Assam teen hits back at Trump's global warming tweet

Astha Sarmah.

A teenager from Assam has taken on US President Donald Trump for his tweet mocking the phenomenon of global warming. On the mercury dropping to - 2 degree celsius on November 21 in Washington, Trump had tweeted “Brutal and Extended Cold Blast could shatter ALL RECORDS Whatever happened to Global Warming?” To it the 18-year old girl, identified as Astha Sarmah from Jorhat commented, “I am 54 years younger than you. I just finished high school with average marks. But even I can tell you that WEATHER IS NOT CLIMATE. If you want help understanding that, I can lend you my encyclopedia from when I was in 2nd grade. It has pictures and everything.”

The comment received over 24,000 ‘likes’ from across the world and Twitter users from the US appreciating the teenager for her reply to the US President. Some people even offered her an internship to study the effects of climate change on the Arabian Sea.

Global warming outpaces efforts to slow it

The UN on Tuesday said humanity is falling further behind in the race against climate change, with the gap between greenhouse gas emissions and levels needed to achieve the Paris climate treaty temperature goals continuing to widen.

With only a single degree Celsius of warming so far, the world has seen a crescendo of deadly wildfires, heatwaves and hurricanes. On current trends, temperatures are on track to rise roughly 4C by the century’s end, a scenario that would tear at the fabric of civilisation, scientists say.

To cap global warming at two degrees Celsius, national carbon-cutting pledges annexed to the 2015 Paris Agreement must collectively triple by 2030, according to the UN Environment Programme’s (UNEP) Emissions Gap report.

To hold the rise in Earth’s temperature to 1.5C above the pre-industrial benchmark, such efforts would have to increase fivefold.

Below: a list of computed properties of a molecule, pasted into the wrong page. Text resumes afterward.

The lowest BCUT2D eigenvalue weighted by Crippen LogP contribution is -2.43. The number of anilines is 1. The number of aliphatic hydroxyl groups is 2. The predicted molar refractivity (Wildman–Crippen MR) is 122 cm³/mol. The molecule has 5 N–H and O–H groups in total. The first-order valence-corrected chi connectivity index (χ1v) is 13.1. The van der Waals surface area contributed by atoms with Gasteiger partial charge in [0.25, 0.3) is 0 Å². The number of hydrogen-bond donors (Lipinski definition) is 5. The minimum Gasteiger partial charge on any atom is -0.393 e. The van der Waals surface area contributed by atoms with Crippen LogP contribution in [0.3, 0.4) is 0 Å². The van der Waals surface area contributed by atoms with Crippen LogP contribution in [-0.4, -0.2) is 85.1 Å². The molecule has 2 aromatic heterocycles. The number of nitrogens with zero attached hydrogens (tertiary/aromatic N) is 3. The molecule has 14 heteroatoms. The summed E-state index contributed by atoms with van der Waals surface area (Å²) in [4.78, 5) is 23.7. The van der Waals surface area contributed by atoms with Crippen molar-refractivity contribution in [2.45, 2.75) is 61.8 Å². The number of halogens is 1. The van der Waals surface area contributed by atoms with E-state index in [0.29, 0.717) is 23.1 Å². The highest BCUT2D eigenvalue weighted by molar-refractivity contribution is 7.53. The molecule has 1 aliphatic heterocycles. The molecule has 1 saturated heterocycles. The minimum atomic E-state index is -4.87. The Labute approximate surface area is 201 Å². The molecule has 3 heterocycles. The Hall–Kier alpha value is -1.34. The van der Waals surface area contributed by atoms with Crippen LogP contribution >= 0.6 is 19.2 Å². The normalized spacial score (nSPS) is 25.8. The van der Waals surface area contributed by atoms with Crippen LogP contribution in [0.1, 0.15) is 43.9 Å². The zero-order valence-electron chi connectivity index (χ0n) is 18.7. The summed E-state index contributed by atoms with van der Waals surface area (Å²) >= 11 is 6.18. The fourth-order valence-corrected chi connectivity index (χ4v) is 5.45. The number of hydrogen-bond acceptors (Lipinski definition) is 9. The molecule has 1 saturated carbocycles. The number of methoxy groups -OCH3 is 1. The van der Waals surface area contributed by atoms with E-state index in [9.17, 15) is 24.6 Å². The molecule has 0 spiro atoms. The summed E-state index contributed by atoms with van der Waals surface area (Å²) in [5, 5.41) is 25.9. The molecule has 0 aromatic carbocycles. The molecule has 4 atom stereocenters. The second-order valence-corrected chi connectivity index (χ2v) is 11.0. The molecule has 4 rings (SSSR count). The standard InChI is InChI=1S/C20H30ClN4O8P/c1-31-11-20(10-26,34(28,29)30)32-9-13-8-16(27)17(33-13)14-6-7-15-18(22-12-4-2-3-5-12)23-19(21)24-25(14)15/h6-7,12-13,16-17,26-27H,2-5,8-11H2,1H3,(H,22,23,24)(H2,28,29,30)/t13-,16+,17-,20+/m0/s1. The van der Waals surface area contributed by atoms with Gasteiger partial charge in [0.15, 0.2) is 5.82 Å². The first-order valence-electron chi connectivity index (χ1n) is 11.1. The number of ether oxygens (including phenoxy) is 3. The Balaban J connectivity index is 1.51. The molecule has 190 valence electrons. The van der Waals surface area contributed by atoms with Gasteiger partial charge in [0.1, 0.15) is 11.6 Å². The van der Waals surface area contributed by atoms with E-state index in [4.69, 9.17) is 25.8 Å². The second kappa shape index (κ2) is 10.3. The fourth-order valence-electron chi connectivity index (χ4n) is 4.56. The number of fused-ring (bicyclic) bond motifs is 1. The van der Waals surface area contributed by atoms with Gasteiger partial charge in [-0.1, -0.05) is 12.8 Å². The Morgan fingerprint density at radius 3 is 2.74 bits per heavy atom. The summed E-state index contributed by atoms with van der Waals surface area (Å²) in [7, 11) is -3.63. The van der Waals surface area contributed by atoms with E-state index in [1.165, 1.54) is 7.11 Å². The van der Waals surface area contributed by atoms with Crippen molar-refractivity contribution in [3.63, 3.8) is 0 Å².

“The emissions gap is much bigger than last year,” UNEP’s Philip Drost, one of several coordinators for the annual report’s ninth edition, told AFP.

One obvious reason was a spike last year in the quantity of carbon dioxide, methane and other planet-warming gases escaping into the atmosphere.

This trend is set to continue in 2018, which saw a jump in CO2 emissions from the energy sector, according to the International Energy Agency, as well as an increase in the atmospheric concentration of CO2. But the gap between where we are and where we need to be also grew on paper: new calculations by the UN’s top science panel sharply reduce the real-world potential for drawing CO2 out of the air, whether by planting more trees or capturing and storing CO2 emitted by power plants.

More broadly, the Intergovernmental Panel on Climate Change (IPCC) special report released last month concluded that 2C of warming -- once seen as a safety guardrail -- would in fact usher in a maelstrom of deadly extreme weather.

Taken together, rising emissions and revised projections on CO2 removal have widened the emissions gap by 15% for a 2C world, and by nearly 70% for the 1.5C target, according to the new report.

The news comes despite breakneck growth in solar and wind power, gains in energy efficiency, and climate action by business and local governments, said Andrew Steer, president and CEO of the Washington DC-based World Resources Institute.

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Assam teen hits back at Trump's global warming tweet

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